Been in the same boat but someone will come along who has got time for her. Some people are just like that. Not their fault but if she bothers you better to stay away.

CarCiKoTab Thu 03-Apr-14 14:47:14

Truth be told she has confided in many people regardless of the friendship status, she has got herself stuck in a rut with life I feel, yes I feel sorry for her to a certain extent, without making that sound horrid but we all have issues in life which are all important to us but, I think the only way in dealing with them is grabbing the bull by the horns and dealing with it head on.

Yes I have a problem with someone little more than an acquaintance answering my door, unless I'd asked them too and yes I have a problem with someone undermining my parenting when I'm trying to discipline my children, my children need to know their boundaries with me and if I'm fighting against somebody else I don't stand much of a chance.

AlpacaLypse Thu 03-Apr-14 14:51:53

You've been a bit of a doormat letting her tag her way into your life, so I can see why it feels hard to start being assertive now, but you're going to have to be, or it's all going to go tits up when you blow your stack.

'It's not convenient' is a whole sentence. Keep using it until she finds someone else to provide tea, cake and a listening ear.

CarCiKoTab Thu 03-Apr-14 15:02:00

Here's another one I was sitting with my partner in the evening, knowing she's appointed a new child minder recently. She phone's me up and tells me she has used me for an emergency contact with the child minder, I felt like I'd been put on the spot. I felt she could have asked before hand if that would be OK but, say something does go wrong and one of her children have an accident or what not and need immediate medical attention and I'm asked to pick them up, I'm not a family member I wouldn't be able to say yes to any treatment as I have no idea about them in regards to allergies and I have no rights!

I don't want to hurt her/upset her or anything I just don't know how to handle it all without been straight with her and risk upsetting her.

ENormaSnob Thu 03-Apr-14 15:08:25

She would irritate me too tbh.

Finola1step Thu 03-Apr-14 15:26:28

It sounds like that you have different ideas on what this relationship is. She sees you as a good friend but you see her as an acquaintance. Therefore you find her over familiar.

I think you do need to detach yourself. But I gunk you might need to be upfront. Tell her that with the new baby on the way and the dc, you have so much to get on with. That you want to stay friends but a coffee and catch up once a week or so would work better for you. Be direct because dropping hints will lead to confusion and hurt feelings.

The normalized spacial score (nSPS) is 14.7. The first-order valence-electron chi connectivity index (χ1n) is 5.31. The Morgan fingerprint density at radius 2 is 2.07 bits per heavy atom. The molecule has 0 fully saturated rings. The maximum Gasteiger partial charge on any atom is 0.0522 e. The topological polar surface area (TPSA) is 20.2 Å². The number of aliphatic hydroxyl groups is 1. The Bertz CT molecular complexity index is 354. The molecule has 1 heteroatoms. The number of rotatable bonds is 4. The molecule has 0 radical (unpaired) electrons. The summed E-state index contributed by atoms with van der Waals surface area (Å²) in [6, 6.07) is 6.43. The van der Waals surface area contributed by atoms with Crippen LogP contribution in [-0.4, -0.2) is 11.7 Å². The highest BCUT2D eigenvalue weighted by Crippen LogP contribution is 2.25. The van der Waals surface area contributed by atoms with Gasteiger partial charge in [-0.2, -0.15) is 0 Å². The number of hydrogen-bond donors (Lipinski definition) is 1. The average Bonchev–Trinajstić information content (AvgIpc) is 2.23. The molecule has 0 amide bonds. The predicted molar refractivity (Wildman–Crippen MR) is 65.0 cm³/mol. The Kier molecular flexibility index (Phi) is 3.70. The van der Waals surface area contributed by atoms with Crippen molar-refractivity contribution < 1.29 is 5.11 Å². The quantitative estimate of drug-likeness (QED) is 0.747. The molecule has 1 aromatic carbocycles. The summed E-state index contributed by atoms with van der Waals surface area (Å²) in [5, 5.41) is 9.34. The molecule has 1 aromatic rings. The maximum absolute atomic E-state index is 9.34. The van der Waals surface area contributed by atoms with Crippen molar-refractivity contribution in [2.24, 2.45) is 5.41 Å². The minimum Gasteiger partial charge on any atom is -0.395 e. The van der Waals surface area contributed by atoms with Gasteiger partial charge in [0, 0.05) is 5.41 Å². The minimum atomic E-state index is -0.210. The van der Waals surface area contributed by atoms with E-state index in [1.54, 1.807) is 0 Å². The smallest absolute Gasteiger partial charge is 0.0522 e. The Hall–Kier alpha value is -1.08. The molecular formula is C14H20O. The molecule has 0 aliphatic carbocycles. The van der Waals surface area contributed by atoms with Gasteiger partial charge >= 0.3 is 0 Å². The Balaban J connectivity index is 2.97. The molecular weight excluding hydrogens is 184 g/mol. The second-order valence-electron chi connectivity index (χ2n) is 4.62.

But be prepared that she will then probably find someone else who can give her the level of friendship that she is looking for and you will get dropped.

Finola1step Thu 03-Apr-14 15:26:59

Think not gunk!

thebody Thu 03-Apr-14 15:59:25

oh no putting you as a contact for her cm is out of order unless previously agreed.

tell her no oy that as it sucks you further in.

re the holding hands I thought you minded her holding as well not your dc letting go of yours and holding hers.

she has latched into you as you may need to be very blunt if you want this to cease.

RedFocus Thu 03-Apr-14 16:04:01

Clearly she's no friend of yours so why not just tell her and stop being childish about it.

CarCiKoTab Thu 03-Apr-14 16:16:49

Because you have to bare in mind I have to see her everyday at the school. I don't want to be mean, would you think it would be easier to just get her on her own and tell her exactly how I feel and then deal with the outcome in the nicest way possible?

thebody Thu 03-Apr-14 17:38:59

no I would firstly say you arnt happy with bring the contact at school, you can always go into the school and tell them to take you off the contact list. tell her that's for family only.

next you need toske specific times to meet her in stages so after drop off if she seems to he following you say ' sorry can't meet today as busy seeing family or other friends so how about blah blah and give her another day.

you just need to be busy but see her sometimes as that might work for you anyway.

no need for grand declarations that may hurt her and cause potential problems at school just smiling withdrawing and be firm but kind.

CarCiKoTab Fri 04-Apr-14 10:21:34

Well thank you for all your advice and opinions.